1. Well, if you type it into a calculator and turn it upside down, you get EOOSG, sorta. The OO looks like eyes or glasses, and ESG stands for Environmental, Social, and (Corporate) Governance, a framework for woke investing that chicken nuggets fails on all three counts. So, no, no thoughts.

2. WW: Thanks for the Nugget link. Very interesting. Did you watch Jeopardy?

3. I've added details in the original post above. It's from sequence A065003 in the Online Encyclopedia of Integer Sequences. They are known as the "Not McNugget Numbers".

4. After figuring out the answer this week, I googled "65003" and "mcnugget" and got no hits. It seems odd that Google doesn't index the OEIS, but it's constructed as a database, so the leaf nodes aren't accessible to a web walker

5. I think it's because the sequences in the OEIS always start with A. The sequence is A065003, not just 65003. That's why I didn't include the leading A0.

6. Jan, that video is hilarious!

7. Natasha, I did indeed.

55. Terrible news from The New York Times online: "STARTING AT NOON MARCH 1 We will no longer publish digital Variety and Acrostic puzzles. You can continue to play these puzzles in print." Why take this step backwards???

56. My Hint: Someone has to win this week. Refers to Steve Wynn founder of the Golden Nugget Casino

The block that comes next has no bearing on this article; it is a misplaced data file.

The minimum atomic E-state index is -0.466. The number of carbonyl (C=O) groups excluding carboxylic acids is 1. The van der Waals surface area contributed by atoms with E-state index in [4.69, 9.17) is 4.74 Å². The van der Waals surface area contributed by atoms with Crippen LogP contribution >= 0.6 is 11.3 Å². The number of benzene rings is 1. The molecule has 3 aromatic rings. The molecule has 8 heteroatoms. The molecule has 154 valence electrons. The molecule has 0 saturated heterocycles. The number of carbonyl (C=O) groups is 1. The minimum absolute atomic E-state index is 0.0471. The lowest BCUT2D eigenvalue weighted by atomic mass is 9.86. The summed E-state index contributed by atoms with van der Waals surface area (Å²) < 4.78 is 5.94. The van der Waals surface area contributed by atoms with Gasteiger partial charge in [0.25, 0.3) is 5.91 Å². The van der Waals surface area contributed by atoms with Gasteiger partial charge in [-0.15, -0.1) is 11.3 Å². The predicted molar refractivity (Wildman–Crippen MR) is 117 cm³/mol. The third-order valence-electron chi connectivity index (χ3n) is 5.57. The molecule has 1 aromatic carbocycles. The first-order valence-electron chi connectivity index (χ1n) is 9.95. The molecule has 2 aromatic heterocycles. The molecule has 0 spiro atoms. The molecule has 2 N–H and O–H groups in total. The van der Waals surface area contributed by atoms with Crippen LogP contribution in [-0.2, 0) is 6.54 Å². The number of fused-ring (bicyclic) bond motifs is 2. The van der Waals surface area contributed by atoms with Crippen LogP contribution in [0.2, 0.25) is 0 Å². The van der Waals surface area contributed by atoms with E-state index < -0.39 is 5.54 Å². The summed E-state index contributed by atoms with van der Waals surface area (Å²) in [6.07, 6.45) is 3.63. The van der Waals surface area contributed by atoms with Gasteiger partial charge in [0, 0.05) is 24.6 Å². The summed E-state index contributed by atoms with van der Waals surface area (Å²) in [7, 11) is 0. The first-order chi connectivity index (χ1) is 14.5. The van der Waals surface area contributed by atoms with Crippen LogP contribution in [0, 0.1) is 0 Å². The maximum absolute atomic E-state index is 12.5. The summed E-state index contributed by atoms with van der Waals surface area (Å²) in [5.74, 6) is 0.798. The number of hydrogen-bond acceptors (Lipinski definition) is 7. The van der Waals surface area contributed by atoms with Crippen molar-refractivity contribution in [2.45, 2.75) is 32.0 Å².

57. My clue was: 1294. I had asked my AI what the closing price of gold was last Friday (if you consider Alexa to be AI). Should've checked my facts before I posted. She was off by about \$600. Anyway, I was going for gold "nugget". But here's a nugget of wisdom: fact check your facts! (In Alexa's defense, I was not specific about the date.)

1. ......after I realized the error, I decided to leave it there. No way it would be removed by an administrator! :-)

58. I think the puzzle would have been better worded: "Name something you might eat at a fast food restaurant..." Nobody orders a single nugget.

1. Au contraire! See my reveal above (receipts attached).

2. Clotheslover: Good point! Does anyone order a single nut?

3. Do you know any listing of "NUGGET" on a fast food menu?

4. Irrelevant! Did you ever see "animal style" on an In-N-Out Burger menu? Doesn't mean you can't order it!